German ISPs Surrendering 300,000 Pirating Suspects' Details Every Month

As ridiculous as the copyright battles are here in the states, it’s a bit surreal when you see them exceeded elsewhere by an order of magnitude or two. According to German internet industry association ECO, ISPs in that country are giving up their subscribers to rightsholders at the mind-boggling rate of around 300,000 per month. To put that in perspective, you remember that big kerfluffle about The Hurt Locker pirates? Total people served: just under 25,000.

After names and addresses are given to the rightsholders, legal departments send out a letter demanding a sum of money up to ~$1700. The industry calls this “deep intervention.” Whether it’s a breach of privacy depends partially on Germany’s laws, what the people in question did, and how they did it, but it’s still scary as hell to think about.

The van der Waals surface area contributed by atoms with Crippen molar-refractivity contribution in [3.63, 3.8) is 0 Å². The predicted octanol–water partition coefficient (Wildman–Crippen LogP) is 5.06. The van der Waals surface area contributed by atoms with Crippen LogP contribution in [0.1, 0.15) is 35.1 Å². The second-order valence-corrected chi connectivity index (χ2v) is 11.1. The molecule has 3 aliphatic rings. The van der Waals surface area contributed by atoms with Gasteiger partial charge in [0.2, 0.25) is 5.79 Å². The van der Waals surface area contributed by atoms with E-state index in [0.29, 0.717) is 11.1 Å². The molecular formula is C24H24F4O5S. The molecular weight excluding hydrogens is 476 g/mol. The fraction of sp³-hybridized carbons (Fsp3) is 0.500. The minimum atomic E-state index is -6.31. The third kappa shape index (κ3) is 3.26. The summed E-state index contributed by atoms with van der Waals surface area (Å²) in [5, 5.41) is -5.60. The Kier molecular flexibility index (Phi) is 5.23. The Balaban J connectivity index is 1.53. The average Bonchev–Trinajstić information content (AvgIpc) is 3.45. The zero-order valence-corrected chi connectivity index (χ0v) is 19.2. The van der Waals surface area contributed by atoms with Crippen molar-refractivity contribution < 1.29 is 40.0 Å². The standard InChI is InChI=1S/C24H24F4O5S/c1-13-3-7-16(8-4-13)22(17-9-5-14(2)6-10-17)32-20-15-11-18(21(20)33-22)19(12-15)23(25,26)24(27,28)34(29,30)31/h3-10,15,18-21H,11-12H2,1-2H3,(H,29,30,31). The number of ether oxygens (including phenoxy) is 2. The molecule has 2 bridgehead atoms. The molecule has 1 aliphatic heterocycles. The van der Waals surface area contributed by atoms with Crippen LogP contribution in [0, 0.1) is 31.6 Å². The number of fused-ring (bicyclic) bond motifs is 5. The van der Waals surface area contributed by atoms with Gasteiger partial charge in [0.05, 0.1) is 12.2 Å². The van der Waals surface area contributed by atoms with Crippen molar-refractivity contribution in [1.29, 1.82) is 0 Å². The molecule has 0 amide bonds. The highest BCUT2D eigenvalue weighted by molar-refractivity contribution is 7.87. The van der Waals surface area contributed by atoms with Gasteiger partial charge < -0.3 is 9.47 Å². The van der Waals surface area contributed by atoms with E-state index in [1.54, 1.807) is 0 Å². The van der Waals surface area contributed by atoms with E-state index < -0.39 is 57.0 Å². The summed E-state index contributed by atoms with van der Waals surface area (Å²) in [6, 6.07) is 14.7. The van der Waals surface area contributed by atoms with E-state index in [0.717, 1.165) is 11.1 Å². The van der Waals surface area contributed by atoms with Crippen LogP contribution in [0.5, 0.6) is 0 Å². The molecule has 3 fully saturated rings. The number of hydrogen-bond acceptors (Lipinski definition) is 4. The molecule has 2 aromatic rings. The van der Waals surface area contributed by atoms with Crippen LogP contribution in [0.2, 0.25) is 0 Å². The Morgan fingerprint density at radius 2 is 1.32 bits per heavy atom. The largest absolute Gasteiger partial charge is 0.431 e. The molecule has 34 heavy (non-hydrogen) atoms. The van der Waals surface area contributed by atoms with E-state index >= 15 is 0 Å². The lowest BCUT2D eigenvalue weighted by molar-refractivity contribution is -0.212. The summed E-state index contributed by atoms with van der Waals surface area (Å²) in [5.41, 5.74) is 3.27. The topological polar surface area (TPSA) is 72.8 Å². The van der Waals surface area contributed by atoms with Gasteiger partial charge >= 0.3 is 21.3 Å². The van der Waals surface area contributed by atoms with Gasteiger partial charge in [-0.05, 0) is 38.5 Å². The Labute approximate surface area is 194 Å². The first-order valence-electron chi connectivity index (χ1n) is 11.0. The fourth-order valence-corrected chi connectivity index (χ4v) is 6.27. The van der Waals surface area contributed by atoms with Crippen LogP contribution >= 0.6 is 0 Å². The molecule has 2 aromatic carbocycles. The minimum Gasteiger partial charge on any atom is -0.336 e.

They claim it has reduced piracy by 20%, a number I don’t trust for a second. Their piracy data only seems to carry them through the end of 2009 anyway, which means it’s not current with their excessive tactics. They also don’t mention how often people pay, take them to court over it, or simply ignore the cash demands.

TorrentFreak has more info.

[via HardOCP]